The specific charges against State Senator Leland Yee were released today, and the San Francisco Democrat faces one charge of conspiracy to deal firearms without a license and five of defrauding Californians of their "right to honest services" relating to his alleged sale of political favors in exchange for cash and campaign contributions.
The charge of gun running is almost laughable in its horribleness. It sounds less like something a local politician would be caught doing and more like the scheme of a villainous mastermind in a Jean-Claude Van Damme movie. But let's leave it aside for a moment, and focus on the less sexy charge against Yee. Those are the ones that tell us more about what money does to American politics.
Yee is accused in five instances of accepting bribes from undercover FBI agents in exchange for delivering services from his office.
In each instance, these took the form of direct quid pro quo exchanges: Yee is alleged to have taken money on the understanding that he would perform for the donors. Yee talks up a (fake) company seeking a contract with the California Department of Public Health. The agents give him ten grand in cash. Yee issues an official proclamation celebrating the Chee Kung Tong. He gets two checks totaling $6,800 for his Secretary of State Race. A FBI agent poses as a businessman in the medical marijuana industry. Yee introduces him to two other state senators and keeps him up to date of a few pieces of legislation, and he gets a total of $29,000.
Situations like these—if true—are paradigms of political corruption. (Side note: Several years ago, I worked for the State Assembly, and threw someone out of a meeting who tried to offer us a campaign contribution in the middle of a policy conversation. We didn't take the money or return his phone calls after that.) But the trouble is that if you think that this kind of interaction constitutes the bulk of political corruption—like the Supreme Court does—you are mistaken.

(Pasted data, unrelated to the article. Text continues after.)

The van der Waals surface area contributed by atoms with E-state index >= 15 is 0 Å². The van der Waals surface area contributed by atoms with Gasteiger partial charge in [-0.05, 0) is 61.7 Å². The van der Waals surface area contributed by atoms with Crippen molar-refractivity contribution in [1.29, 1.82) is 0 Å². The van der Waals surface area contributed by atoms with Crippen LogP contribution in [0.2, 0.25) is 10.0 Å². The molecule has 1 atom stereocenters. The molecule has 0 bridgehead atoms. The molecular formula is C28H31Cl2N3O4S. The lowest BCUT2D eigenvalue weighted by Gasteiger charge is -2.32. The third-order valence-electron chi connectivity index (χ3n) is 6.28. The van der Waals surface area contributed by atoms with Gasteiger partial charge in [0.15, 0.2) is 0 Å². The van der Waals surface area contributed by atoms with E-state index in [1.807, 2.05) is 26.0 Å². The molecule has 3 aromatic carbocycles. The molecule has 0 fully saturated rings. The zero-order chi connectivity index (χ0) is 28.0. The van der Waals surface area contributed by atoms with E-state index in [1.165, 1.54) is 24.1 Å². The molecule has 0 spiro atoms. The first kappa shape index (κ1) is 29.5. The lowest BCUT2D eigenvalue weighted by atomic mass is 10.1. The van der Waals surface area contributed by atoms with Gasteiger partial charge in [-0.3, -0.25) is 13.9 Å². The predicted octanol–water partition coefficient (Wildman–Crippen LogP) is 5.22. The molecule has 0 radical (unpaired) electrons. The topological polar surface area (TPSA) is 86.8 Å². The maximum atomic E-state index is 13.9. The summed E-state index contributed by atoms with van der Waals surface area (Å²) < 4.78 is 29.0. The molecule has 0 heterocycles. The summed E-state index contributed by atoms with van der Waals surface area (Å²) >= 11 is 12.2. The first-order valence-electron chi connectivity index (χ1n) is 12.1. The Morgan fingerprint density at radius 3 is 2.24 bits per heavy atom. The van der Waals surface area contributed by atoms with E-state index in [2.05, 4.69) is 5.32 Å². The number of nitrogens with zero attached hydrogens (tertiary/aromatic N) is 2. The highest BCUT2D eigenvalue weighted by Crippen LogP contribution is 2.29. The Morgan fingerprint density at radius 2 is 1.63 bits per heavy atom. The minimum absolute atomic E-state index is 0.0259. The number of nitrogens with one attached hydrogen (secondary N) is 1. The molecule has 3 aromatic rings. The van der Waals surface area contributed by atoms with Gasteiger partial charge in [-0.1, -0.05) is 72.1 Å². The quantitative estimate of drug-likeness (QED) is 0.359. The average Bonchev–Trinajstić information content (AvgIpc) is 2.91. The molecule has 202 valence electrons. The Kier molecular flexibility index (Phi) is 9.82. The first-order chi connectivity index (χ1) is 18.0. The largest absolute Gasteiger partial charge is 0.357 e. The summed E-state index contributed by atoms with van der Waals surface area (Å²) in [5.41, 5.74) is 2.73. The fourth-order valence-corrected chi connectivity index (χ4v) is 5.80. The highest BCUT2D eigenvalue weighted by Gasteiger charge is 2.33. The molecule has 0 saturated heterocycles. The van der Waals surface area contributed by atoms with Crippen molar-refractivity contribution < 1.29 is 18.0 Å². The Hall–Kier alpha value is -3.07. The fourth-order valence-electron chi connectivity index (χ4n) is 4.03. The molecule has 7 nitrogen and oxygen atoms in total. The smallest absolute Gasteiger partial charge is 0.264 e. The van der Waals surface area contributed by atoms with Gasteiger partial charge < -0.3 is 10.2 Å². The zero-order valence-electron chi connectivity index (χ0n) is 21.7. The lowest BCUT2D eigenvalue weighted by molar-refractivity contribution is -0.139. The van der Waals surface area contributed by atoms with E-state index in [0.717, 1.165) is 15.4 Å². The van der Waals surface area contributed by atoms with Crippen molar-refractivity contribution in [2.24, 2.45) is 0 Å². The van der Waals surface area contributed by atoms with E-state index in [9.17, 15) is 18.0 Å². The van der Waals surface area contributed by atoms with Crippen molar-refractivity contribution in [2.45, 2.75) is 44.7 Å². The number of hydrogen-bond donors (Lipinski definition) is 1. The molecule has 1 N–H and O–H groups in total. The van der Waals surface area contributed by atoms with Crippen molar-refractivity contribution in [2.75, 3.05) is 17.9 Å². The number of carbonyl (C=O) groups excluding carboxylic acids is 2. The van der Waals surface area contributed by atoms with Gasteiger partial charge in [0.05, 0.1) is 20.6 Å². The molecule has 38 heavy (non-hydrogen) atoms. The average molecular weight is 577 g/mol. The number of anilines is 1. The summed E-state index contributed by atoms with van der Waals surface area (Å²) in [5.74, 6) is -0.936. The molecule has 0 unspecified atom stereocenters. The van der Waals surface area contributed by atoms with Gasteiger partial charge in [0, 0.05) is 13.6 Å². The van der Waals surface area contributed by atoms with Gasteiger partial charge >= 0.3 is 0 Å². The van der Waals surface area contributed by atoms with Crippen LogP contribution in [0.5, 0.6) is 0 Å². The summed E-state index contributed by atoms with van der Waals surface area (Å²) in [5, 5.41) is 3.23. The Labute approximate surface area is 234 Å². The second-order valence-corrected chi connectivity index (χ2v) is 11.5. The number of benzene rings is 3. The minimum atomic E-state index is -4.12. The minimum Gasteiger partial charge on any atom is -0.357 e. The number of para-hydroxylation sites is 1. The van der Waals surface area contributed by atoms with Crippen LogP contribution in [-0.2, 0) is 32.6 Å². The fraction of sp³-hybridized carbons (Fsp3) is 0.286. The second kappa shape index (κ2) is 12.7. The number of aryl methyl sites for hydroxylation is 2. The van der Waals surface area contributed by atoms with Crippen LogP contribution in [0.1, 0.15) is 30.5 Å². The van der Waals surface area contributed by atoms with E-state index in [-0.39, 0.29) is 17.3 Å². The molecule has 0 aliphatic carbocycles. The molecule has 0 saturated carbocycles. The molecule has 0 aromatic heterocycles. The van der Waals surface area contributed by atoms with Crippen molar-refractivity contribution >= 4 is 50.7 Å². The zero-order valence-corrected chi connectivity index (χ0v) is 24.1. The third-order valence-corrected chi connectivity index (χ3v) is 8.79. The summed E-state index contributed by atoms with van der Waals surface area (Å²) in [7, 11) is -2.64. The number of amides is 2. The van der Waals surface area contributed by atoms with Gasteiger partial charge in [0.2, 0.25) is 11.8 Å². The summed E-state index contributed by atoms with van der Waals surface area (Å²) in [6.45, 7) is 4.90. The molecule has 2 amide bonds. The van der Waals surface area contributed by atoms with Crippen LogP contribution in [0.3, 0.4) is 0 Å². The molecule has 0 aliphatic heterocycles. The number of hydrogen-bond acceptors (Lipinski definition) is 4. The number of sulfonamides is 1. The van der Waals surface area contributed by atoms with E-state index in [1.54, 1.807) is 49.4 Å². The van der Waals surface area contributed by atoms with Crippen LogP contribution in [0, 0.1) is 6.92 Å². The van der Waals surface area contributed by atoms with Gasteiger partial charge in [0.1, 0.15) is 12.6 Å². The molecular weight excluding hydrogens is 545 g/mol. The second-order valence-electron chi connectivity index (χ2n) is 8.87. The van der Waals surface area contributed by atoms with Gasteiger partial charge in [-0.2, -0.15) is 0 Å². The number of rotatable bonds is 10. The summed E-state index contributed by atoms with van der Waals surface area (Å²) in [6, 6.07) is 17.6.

Leland Yee is an outlier case. He never had strong policy positions on many issues, but he did have an open hand for contributions and cash. He was, as they say, the "jukebox" of political officials. Put in the money and tell him what song to sing. This is, of course, bad for democracy, but it's not really the worst thing that money does to the system.
Most of what money does is more insidious—it buys access. It buys an official who remembers your name. It buys the private cell phone number to your local elected official. The seat next to them at a horribly-long rubber chicken benefit dinner where the two of you get so bored and drunk on cheap red wine that you can't help but talk about how terrible [insert policy position here] is and how easy it would be to fix. It's much less about convincing an elected official to change their minds (good luck writing Rand Paul a check to convince him that Ayn Rand isn't awesome) as it is to influence what they think is important—and what isn't.
That's the kind of stuff that you have to worry about. And it's what neither today's indictment nor this week's Supreme Court decision is paying attention to. It's all legal, and it's far more widespread that Yee's alleged misdeeds.
Also, gun running? We still can't get our heads around that one.